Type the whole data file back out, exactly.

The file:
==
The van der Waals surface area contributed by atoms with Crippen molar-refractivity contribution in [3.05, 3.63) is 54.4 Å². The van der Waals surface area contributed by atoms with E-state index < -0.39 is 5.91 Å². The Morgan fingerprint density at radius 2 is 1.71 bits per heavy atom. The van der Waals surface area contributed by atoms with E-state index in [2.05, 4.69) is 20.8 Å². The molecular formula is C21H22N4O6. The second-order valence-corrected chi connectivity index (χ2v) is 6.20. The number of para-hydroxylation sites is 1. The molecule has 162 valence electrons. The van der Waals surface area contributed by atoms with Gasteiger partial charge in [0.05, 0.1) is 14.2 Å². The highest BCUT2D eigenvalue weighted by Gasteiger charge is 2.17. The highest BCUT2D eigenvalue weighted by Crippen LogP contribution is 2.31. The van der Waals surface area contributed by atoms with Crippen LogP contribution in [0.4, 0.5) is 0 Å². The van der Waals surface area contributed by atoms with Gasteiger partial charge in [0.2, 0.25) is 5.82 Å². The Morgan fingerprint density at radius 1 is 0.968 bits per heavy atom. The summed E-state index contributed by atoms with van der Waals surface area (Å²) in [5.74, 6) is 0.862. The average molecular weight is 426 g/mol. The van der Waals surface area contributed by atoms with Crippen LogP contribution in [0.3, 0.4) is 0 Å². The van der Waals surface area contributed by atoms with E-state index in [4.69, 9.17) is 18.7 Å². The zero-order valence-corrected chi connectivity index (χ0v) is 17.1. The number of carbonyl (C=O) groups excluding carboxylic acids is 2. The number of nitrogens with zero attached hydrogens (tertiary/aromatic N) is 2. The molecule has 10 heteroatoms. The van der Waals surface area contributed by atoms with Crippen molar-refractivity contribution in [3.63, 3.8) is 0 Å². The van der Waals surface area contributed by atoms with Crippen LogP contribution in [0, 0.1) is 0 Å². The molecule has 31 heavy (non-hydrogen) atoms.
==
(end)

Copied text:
The van der Waals surface area contributed by atoms with Crippen molar-refractivity contribution in [3.05, 3.63) is 54.4 Å². The van der Waals surface area contributed by atoms with E-state index < -0.39 is 5.91 Å². The Morgan fingerprint density at radius 2 is 1.71 bits per heavy atom. The van der Waals surface area contributed by atoms with E-state index in [2.05, 4.69) is 20.8 Å². The molecular formula is C21H22N4O6. The second-order valence-corrected chi connectivity index (χ2v) is 6.20. The number of para-hydroxylation sites is 1. The molecule has 162 valence electrons. The van der Waals surface area contributed by atoms with Gasteiger partial charge in [0.05, 0.1) is 14.2 Å². The highest BCUT2D eigenvalue weighted by Gasteiger charge is 2.17. The highest BCUT2D eigenvalue weighted by Crippen LogP contribution is 2.31. The van der Waals surface area contributed by atoms with Crippen LogP contribution in [0.4, 0.5) is 0 Å². The van der Waals surface area contributed by atoms with Gasteiger partial charge in [0.2, 0.25) is 5.82 Å². The Morgan fingerprint density at radius 1 is 0.968 bits per heavy atom. The summed E-state index contributed by atoms with van der Waals surface area (Å²) in [5.74, 6) is 0.862. The average molecular weight is 426 g/mol. The van der Waals surface area contributed by atoms with Crippen LogP contribution in [0.3, 0.4) is 0 Å². The van der Waals surface area contributed by atoms with E-state index in [4.69, 9.17) is 18.7 Å². The zero-order valence-corrected chi connectivity index (χ0v) is 17.1. The number of carbonyl (C=O) groups excluding carboxylic acids is 2. The number of nitrogens with zero attached hydrogens (tertiary/aromatic N) is 2. The molecule has 10 heteroatoms. The van der Waals surface area contributed by atoms with Crippen molar-refractivity contribution in [3.63, 3.8) is 0 Å². The van der Waals surface area contributed by atoms with Crippen LogP contribution in [0, 0.1) is 0 Å². The molecule has 31 heavy (non-hydrogen) atoms.